The Googlization of everything



The internet has changed the way with think of information. The web as we know it is significantly changing our literacy and information encounters.Participative  media tools have altered the shape and experience of learning, and provided teacher and librarians in this changing learning environment with the need to embrace new skills, new tools and new ways of working with literacy, information literacy and digital fluency. If there is any doubt about the scope and impact of the new technology environment, the Horizon Report K-12 edition (2011) issued annually since 2009 has identified and described emerging technologies that are having a significant impact on K-12 education, re-iterating the diversity of influences in the learning spaces of our schools.

For some the 21st century school library seems to be trapped on a treadmill of technological progress, while for others the mystique of new technology provides the only impetus needed to go further, faster, and in more directions at once. The best course, as always, is somewhere in the middle, and depends on an understanding of the emerging capacities of the internet that is now hardwired into our student’s lives.  Think of the web  as being portable,  focused on the individual, on a lifestream, on consolidating content, and which is powered by widgets, drag & drop, and mashups of user engagement.  This socially powered web is exploding, and is the new baseline for all our internet and technology empowered interactions.

Underpinning our knowledge transactions is the power of search or information connections between disparate sources and data pools.We are constantly looking for new ways to create, massage, analyze, and share information – at least I hope so! In our global info-maze, are school libraries at risk of becoming irrelevant, or is the librarian’s expertise more critical than ever?

To answer this question (in the context of the web) you need only turn to one thing to realize how vital – indeed critical – is the role of a quality information professional in our schools. The implications for education are profound because they will impact on our information literacy strategies and knowledge construction processes. While I do not for a moment underestimate the contribution of other geek, net savvy teachers to the learning environment in a school, I do wish they spent more time understanding the possibilities of information search and information curation.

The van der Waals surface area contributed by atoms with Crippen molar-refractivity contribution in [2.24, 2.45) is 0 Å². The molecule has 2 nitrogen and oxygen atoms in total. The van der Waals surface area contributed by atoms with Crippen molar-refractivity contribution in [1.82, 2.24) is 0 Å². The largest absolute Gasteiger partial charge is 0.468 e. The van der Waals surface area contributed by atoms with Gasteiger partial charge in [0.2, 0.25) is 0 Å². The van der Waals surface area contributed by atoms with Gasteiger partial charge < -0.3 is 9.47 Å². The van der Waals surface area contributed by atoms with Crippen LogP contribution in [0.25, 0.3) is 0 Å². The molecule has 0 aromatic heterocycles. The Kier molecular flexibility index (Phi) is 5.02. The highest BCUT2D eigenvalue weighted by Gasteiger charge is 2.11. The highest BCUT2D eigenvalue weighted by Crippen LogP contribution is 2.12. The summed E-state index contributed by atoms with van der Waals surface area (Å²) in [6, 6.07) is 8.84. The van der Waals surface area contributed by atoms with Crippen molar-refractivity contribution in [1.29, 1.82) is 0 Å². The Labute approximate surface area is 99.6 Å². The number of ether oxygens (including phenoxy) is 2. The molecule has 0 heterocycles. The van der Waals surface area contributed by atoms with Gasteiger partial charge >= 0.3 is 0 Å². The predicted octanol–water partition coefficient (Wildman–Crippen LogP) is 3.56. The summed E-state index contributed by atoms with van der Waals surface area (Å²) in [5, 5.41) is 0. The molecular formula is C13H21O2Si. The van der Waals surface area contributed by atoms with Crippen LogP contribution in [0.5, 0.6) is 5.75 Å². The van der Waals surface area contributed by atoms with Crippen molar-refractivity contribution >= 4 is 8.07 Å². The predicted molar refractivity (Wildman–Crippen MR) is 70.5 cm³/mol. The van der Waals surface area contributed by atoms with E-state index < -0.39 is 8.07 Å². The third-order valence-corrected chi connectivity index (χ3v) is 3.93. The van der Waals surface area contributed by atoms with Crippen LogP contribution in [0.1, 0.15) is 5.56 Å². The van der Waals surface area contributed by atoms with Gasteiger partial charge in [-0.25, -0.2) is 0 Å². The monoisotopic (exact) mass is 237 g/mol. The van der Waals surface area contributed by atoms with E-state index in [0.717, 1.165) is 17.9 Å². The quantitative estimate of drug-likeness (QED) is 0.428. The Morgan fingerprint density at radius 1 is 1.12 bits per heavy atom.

So here follows a reflection about Google  – read it if you will, share it if you can, embrace the challenge if you dare!

1. Google is a problem. It’s not just because it’s embedded in the psyche of teachers and kids, but because it is not understood. Google is not a benevolent search engine. It has a commercially inspired ever-changing focus. Search Engine Optimization skews the results. Out personal login (if you are logged into gmail or iGoogle) changes the results. Google is a blessing and a scourge as a result – and it’s up to educators to point all of this out.

Do yourself a favour and get your school library to buy a copy of The Googlization of Everything by  Siva Vaidhyananthan professor of Media Studies and Law at the University of Virginia, then share it around and talk about the ideas. It’s less than $10 for a Kindle version – no excuses.

It’s not that I’m shooting Google  – I just really want teachers to get some wisdom around this whole ‘searching the net’ for answers that we expect of our students.I want librarians to be information evangelists via better Google usage. Take a short cut, and listen to a 4 minute podcast from Siva with Minnesota Radio. Or listen to Siva Vaidhyanathan talk about  The Googlization of Everything: (And Why We Should Worry) in a longer interview where Siva explores how so much of the world has embraced Google and our  need to look critically at that embrace.

2. Google should not be the first or last place to search. This is something we can spend a whole hour or day experimenting and learning more about. Take the time to look at Knowledge 2.0. This is a workshop session that can work really well in a hands-on setting. If you discover just one new approach to information management then it’s a win-win for your students.